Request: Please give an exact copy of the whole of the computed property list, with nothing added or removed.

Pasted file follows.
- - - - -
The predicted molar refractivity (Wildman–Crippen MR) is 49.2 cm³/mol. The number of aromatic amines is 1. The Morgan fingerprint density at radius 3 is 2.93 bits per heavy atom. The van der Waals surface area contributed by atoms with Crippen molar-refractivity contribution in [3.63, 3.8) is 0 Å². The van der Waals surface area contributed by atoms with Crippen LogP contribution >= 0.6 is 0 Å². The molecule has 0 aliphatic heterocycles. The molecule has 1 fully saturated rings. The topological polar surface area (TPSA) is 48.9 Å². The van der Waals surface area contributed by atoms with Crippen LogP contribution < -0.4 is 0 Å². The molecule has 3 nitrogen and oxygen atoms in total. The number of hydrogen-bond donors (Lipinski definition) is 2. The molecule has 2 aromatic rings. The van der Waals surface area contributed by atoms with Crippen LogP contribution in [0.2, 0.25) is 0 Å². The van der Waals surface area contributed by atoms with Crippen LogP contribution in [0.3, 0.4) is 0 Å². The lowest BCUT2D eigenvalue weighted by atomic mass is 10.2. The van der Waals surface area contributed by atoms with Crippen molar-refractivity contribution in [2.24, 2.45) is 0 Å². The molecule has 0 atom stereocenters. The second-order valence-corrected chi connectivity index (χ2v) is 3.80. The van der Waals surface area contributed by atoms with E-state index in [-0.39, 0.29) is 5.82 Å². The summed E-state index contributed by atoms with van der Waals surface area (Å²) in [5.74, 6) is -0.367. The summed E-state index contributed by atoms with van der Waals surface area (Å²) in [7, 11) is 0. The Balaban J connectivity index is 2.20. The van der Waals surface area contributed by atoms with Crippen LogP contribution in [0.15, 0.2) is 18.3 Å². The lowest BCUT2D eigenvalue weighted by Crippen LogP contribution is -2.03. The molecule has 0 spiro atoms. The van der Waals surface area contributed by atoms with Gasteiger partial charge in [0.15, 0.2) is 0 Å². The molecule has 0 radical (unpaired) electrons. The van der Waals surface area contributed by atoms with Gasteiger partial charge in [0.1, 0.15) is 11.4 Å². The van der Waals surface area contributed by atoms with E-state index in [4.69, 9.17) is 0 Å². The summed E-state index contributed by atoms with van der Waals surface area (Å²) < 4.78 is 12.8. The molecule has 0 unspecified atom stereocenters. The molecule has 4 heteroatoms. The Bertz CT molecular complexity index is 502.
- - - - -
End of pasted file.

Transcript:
The predicted molar refractivity (Wildman–Crippen MR) is 49.2 cm³/mol. The number of aromatic amines is 1. The Morgan fingerprint density at radius 3 is 2.93 bits per heavy atom. The van der Waals surface area contributed by atoms with Crippen molar-refractivity contribution in [3.63, 3.8) is 0 Å². The van der Waals surface area contributed by atoms with Crippen LogP contribution >= 0.6 is 0 Å². The molecule has 0 aliphatic heterocycles. The molecule has 1 fully saturated rings. The topological polar surface area (TPSA) is 48.9 Å². The van der Waals surface area contributed by atoms with Crippen LogP contribution < -0.4 is 0 Å². The molecule has 3 nitrogen and oxygen atoms in total. The number of hydrogen-bond donors (Lipinski definition) is 2. The molecule has 2 aromatic rings. The van der Waals surface area contributed by atoms with Crippen LogP contribution in [0.2, 0.25) is 0 Å². The van der Waals surface area contributed by atoms with Crippen LogP contribution in [0.3, 0.4) is 0 Å². The lowest BCUT2D eigenvalue weighted by atomic mass is 10.2. The van der Waals surface area contributed by atoms with Crippen molar-refractivity contribution in [2.24, 2.45) is 0 Å². The molecule has 0 atom stereocenters. The second-order valence-corrected chi connectivity index (χ2v) is 3.80. The van der Waals surface area contributed by atoms with E-state index in [-0.39, 0.29) is 5.82 Å². The summed E-state index contributed by atoms with van der Waals surface area (Å²) in [5.74, 6) is -0.367. The summed E-state index contributed by atoms with van der Waals surface area (Å²) in [7, 11) is 0. The Balaban J connectivity index is 2.20. The van der Waals surface area contributed by atoms with Crippen LogP contribution in [0.15, 0.2) is 18.3 Å². The lowest BCUT2D eigenvalue weighted by Crippen LogP contribution is -2.03. The molecule has 0 spiro atoms. The van der Waals surface area contributed by atoms with Gasteiger partial charge in [0.15, 0.2) is 0 Å². The molecule has 0 radical (unpaired) electrons. The van der Waals surface area contributed by atoms with Gasteiger partial charge in [0.1, 0.15) is 11.4 Å². The van der Waals surface area contributed by atoms with E-state index in [4.69, 9.17) is 0 Å². The summed E-state index contributed by atoms with van der Waals surface area (Å²) < 4.78 is 12.8. The molecule has 0 unspecified atom stereocenters. The molecule has 4 heteroatoms. The Bertz CT molecular complexity index is 502.